people with heart disease are much less satis-                                                   80    88
              fied than those without heart disease with                                                                             78                 91
                                                                                                                          66              64
              respect to both factors (see Figure 7).                                                          40
              However, this is not surprising given that                                                       20
              individuals with heart disease are, in general,                                                  0
              less healthy and less wealthy than individuals                                                        PHYSICAL       FINANCIAL      LIFE AS A
              without heart disease. For example, among                                                              HEALTH        SITUATION       WHOLE
              51 to 61 year olds, the median net worth for                                          SOURCE: National Academy on an Aging Society analysis of
              those with heart disease is $69,775, compared                                         data from the 1992 Health and Retirement Study.
              to $100,000 for those without heart disease.

              1. Centers for Disease Control and Prevention. (1998). Trends in ischemic
              heart disease death rates for blacks and whites—United States, 1981–1995.
              Mortality and Morbidity Weekly Report; 47(44): 945–949.
                                                                                                    ABOUT THE DATA
              2. American Heart Association. (1998). 1999 Heart and Stroke Statistical              This Profile presents descriptive data about
              Update. Dallas, TX: American Heart Association.                                       people who reported having any of the fol-
              3. Hu, F. (1999). Findings from the Nurses’ Health Study presented at the             lowing types of heart disease: coronary heart
              72nd Scientific Sessions of the American Heart Association, Atlanta, GA,
              November 8.                                                                           disease, heart rhythm disorders, and other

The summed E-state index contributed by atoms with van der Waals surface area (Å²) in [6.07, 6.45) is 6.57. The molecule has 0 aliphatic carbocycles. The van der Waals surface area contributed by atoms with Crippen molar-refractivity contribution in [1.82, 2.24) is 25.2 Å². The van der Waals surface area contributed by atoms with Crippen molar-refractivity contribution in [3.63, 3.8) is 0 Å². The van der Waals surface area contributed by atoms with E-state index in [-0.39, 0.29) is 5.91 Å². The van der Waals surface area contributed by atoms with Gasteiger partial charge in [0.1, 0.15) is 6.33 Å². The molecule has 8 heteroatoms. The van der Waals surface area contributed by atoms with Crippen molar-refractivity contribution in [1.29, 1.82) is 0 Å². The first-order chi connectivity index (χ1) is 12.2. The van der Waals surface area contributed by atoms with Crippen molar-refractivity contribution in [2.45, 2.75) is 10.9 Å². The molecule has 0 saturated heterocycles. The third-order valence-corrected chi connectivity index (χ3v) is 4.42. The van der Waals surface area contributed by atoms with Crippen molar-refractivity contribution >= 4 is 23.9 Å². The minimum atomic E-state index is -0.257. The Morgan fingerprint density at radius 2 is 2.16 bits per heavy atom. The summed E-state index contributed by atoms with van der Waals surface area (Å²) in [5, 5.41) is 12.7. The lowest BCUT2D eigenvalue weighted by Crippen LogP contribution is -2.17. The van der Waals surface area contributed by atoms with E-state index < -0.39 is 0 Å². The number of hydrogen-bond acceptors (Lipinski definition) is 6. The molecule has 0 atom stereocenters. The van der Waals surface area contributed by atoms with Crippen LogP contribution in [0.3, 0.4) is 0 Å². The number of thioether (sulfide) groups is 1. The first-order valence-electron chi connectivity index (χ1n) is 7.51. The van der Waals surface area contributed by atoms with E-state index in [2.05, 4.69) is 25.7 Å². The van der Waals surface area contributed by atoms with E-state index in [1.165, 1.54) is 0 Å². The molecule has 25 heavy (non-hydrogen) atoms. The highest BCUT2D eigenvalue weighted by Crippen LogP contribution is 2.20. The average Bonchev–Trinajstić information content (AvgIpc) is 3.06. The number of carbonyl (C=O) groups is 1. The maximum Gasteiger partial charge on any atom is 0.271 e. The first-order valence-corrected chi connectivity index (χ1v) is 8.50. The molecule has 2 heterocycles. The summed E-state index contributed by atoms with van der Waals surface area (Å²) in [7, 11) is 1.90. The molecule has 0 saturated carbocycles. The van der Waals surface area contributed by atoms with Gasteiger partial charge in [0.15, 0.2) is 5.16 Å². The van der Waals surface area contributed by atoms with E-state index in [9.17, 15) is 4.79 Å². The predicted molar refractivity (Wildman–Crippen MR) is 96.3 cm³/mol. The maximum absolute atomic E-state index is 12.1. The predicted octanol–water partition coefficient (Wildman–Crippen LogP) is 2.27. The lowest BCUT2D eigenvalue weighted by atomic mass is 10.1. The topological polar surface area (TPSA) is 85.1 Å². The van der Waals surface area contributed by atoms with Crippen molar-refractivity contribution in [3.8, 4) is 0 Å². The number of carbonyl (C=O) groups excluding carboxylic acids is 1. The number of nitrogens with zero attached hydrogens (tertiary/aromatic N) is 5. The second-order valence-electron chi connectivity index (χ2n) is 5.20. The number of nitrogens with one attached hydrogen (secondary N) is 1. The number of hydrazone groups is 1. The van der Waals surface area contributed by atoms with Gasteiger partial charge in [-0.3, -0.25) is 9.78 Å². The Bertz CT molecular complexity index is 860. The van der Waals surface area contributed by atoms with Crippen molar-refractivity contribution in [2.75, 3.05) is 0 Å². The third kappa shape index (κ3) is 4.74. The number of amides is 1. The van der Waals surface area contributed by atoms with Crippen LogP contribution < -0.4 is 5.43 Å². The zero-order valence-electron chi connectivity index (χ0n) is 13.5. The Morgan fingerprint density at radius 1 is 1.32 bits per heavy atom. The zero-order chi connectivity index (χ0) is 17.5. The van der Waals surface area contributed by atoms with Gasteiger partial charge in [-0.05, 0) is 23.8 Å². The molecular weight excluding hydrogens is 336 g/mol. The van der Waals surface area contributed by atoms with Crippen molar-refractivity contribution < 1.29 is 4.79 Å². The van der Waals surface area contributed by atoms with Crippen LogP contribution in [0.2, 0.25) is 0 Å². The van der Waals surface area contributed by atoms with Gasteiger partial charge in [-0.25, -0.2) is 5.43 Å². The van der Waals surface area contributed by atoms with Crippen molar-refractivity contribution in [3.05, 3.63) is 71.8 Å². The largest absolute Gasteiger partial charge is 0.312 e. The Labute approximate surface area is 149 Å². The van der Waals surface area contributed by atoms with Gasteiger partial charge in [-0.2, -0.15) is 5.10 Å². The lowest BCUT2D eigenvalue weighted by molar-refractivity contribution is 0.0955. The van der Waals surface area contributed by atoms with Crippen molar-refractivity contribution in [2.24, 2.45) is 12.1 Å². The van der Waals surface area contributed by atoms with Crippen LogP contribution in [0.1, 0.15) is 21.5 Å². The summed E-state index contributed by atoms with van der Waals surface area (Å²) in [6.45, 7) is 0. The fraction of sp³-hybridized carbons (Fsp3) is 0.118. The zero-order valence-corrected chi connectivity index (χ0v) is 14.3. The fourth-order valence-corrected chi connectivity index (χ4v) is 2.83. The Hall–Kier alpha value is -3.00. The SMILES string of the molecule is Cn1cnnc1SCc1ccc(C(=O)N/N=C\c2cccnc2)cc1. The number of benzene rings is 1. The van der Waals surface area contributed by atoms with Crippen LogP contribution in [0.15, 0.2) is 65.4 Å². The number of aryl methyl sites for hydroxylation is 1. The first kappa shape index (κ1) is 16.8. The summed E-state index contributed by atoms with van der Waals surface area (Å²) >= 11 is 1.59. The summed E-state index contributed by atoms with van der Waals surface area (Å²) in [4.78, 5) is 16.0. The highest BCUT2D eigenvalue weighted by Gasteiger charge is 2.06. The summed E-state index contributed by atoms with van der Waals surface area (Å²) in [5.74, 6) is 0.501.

4. Kaufmann, M., J. Fitzgibbons, E. Sussman, J. Reed, J. Einfalt, J. Rodgers,         diseases of the heart. Unless otherwise noted,
              and G. Fricchione. (1999). Relation Between Myocardial Infarction,                    the data are from four national surveys of the
              Depression, Hostility, and Death. American Heart Journal; 138(3): 549–554.
                                                                                                    community-dwelling population in the United
              5. American Heart Association. (1998).
                                                                                                    States. The 1994 National Health Interview
              6. Ibid.
                                                                                                    Survey (NHIS), conducted by the National
                                                                                                    Center for Health Statistics, provides data for

ABOUT THE PROFILES                                                                                  the entire population, including children. The
                                                                                                    1993 panel of the Survey of Income and
This series, Challenges for the 21st Century: Chronic and Disabling                                 Program Participation (SIPP) was conducted
Conditions, is supported by a grant from The Robert Wood                                            by the U.S. Bureau of the Census, and pro-
Johnson Foundation. This Profile was written by Lee Shirey with                                     vides data for the population age 18 to 84.
assistance from Greg O’Neill and Laura Summer. It is the third                                      Wave 1 of the Health and Retirement Study
in the series. Previous Profiles include:                                                           (HRS) provides information on a population
                                                                                                    age 51 to 61 in 1992. Wave 1 of the study of
1. Chronic Conditions: A challenge for the 21st century
                                                                                                    Asset and Health Dynamics Among the Oldest
2. Hearing Loss: A growing problem that affects quality of life
                                                                                                    Old (AHEAD) provides information about
The National Academy on an Aging Society is a Washington-                                           respondents age 70 and older in 1993 and
based nonpartisan policy institute of The Gerontological                                            1994. Both the HRS and AHEAD data sets
Society of America. The Academy studies the impact of demo-                                         were sponsored by the National Institute on
graphic changes on public and private institutions and on the                                       Aging and conducted by the Institute for
economic and health security of families and people of all ages.                                    Social Research at the University of Michigan.

                                              NATIONAL ACADEMY ON AN AGING SOCIETY
                                              1030 15th Street NW, Suite 250, Washington, DC 20005
                                              PHONE      202-408-3375             FAX   202-842-1150
                                              E - MAIL    info@agingsociety.org                 WEBSITE         www.agingsociety.org

              6              N A T I O N A L             A C A D E M Y             O N        A N     A G I N G           S O C I E T Y